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Training and Safety Tip: Lighten your load

Sometimes called “the poor man’s autopilot,” secondary flight control surfaces commonly known as trim tabs literally take a load off pilots, allowing an airplane to be flown “hands off.”

Photo by Mike Fizer.

However, like many things in aviation, there is a right way—and a wrong way—to adjust trim in flight.

First, a quick primer on trim systems.

Maintaining a given airspeed and altitude requires a happy combination of power and pitch; given that an airplane can be operated over a wide range of both, you have many combinations to choose from. Once established at any given pitch-and-power combination, maintaining that for minutes or hours on end would soon exhaust a pilot who had to constantly exert pressure on the flight controls. The solution is a trim system using trim tabs, balance tabs, servo tabs, antiservo tabs, adjustable stabilizers, or ground-adjustable tabs. The trim tab is most commonly found in training airplanes, but you’ll want to read up on the others for your written and oral exams.

Trim tabs are small, pilot-adjustable “flaps” on control surfaces, designed to catch the relative wind and aerodynamically balance the control in a given position. In other words, once trimmed, the control surface stays put without you having to manually hold it in that position. Your interface for adjusting the trim (most training airplanes only have elevator trim) is a vertical wheel typically located toward the base of the center panel in a training airplane’s cabin and/or an electric switch on the yoke, or, in older airplanes, a charmingly located hand crank on the ceiling.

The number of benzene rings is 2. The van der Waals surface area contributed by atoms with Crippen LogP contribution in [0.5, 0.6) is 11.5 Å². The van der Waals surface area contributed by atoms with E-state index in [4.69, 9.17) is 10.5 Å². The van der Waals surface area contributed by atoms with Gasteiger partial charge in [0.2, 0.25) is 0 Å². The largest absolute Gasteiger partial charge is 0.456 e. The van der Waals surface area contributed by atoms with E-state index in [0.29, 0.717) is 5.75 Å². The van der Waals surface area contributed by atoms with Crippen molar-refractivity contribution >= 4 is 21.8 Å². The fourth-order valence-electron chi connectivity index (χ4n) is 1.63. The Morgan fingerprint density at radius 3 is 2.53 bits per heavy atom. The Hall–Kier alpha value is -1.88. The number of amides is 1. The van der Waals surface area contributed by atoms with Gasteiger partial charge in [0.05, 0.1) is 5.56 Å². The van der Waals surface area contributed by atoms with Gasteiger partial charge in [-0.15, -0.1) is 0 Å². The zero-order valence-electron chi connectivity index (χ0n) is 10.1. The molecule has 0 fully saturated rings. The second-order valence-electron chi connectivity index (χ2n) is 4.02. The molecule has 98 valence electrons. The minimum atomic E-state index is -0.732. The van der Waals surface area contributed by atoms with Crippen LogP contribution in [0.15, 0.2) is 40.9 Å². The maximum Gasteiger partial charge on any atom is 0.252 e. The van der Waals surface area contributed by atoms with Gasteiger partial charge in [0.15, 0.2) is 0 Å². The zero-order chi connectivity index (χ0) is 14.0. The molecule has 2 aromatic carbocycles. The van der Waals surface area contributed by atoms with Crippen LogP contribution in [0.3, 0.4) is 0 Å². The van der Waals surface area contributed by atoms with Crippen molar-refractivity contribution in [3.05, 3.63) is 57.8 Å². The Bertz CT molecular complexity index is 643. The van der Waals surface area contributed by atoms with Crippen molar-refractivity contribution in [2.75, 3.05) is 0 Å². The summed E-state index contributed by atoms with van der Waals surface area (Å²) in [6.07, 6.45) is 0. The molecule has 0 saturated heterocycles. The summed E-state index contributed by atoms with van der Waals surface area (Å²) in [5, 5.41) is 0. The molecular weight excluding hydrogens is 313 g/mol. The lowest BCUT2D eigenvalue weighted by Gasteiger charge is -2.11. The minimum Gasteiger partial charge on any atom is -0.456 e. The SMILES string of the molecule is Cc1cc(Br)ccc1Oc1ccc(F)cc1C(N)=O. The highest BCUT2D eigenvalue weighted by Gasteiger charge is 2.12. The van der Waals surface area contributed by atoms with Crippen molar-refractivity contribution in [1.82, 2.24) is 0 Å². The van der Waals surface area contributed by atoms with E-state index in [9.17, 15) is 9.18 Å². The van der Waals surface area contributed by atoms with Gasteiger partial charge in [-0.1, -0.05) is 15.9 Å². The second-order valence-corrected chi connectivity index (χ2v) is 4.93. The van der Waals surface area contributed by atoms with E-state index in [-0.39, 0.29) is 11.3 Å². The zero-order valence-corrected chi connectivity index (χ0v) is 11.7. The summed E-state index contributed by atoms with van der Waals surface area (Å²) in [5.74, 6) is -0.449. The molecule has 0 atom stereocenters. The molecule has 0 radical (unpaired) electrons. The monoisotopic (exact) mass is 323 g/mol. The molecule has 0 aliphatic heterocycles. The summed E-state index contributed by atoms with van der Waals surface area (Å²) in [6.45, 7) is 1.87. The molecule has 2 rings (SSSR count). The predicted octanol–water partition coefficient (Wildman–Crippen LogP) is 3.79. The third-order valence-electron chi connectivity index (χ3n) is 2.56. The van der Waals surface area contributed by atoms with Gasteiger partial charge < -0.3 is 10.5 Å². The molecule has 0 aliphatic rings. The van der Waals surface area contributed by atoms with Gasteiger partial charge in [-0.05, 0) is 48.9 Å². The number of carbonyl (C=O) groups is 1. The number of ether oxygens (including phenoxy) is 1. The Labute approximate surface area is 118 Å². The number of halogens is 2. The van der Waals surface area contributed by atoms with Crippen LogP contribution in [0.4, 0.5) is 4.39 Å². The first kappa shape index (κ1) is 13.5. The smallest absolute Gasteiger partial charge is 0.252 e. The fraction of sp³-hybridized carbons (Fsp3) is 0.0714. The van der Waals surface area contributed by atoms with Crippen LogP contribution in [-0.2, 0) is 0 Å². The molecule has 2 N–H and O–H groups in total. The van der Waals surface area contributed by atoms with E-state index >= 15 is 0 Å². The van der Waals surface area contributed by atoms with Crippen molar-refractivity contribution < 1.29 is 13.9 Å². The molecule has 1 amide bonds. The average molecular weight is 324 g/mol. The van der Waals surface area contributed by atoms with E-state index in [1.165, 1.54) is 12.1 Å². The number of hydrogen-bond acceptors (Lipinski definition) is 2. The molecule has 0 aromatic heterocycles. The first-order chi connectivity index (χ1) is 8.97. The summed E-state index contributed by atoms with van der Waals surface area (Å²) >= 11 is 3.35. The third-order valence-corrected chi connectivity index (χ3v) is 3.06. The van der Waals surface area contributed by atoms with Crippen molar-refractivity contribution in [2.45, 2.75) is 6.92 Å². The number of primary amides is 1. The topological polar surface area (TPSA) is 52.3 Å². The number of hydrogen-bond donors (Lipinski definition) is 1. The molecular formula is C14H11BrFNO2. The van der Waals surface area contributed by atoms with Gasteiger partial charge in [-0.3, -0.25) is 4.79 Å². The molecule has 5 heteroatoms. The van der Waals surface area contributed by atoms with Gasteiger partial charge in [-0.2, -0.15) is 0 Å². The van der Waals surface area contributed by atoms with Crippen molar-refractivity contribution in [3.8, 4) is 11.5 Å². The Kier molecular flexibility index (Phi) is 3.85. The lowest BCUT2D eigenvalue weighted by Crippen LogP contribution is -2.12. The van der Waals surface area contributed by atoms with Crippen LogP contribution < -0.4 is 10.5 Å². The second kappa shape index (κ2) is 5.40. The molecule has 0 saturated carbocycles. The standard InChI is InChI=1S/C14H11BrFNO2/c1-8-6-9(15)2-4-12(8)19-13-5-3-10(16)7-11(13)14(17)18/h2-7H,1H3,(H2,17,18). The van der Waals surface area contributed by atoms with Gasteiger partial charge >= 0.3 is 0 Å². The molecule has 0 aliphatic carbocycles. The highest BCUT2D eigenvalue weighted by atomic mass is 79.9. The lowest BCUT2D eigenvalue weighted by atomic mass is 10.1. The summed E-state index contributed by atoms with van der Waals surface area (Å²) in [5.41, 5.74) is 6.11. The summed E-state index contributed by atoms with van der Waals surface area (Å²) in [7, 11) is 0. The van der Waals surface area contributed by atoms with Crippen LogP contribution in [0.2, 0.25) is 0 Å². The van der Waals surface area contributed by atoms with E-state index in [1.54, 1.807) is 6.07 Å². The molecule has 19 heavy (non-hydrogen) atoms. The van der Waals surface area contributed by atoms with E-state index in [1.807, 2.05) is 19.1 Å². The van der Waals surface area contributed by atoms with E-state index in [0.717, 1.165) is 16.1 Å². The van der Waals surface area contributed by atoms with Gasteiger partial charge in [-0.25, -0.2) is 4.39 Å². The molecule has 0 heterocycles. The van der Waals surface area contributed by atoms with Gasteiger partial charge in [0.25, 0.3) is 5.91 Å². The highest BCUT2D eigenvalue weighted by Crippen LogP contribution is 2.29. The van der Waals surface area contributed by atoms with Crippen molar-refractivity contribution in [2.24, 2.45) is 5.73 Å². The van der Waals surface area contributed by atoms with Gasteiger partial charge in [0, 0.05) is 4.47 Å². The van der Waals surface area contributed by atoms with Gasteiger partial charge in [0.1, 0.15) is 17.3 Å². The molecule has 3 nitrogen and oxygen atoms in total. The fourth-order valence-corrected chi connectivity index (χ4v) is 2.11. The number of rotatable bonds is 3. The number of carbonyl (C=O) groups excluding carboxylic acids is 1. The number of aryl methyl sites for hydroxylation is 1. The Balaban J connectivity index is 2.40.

Properly trimming an airplane allows it to virtually fly itself—at least in calm air. But even in turbulent skies, a properly trimmed airplane is less of a handful to fly and gives you the bandwidth to attend to other flight deck duties.

The right way to trim? First, pitch the airplane to the desired attitude using elbow grease (grandpa-speak for manual labor), then “trim off” excess control pressure. Hold the yoke with your left hand and work the trim control until you are neither pushing against it nor pulling it back. Let go of the yoke and make any final tweaks with small adjustments to the trim wheel.

The wrong way to trim is using the trim wheel like an auxiliary yoke to fly the airplane. Don’t. It’s sloppy, unprofessional, and not what the control was designed for.

In short, set the pitch attitude, then adjust the trim wheel to reduce control pressure.

William E. Dubois
William E. Dubois is a widely published aviation writer and columnist. He is an FAA Safety Team rep and a rare "double" Master Ground Instructor accredited by both NAFI and MICEP. An AOPA member since 1983, he holds a commercial pilot certificate and has a degree in aviation technology. He was recognized as a Distinguished Flight Instructor in the 2021 AOPA Flight Training Experience Awards.
Topics: Flight School, Training and Safety, Student

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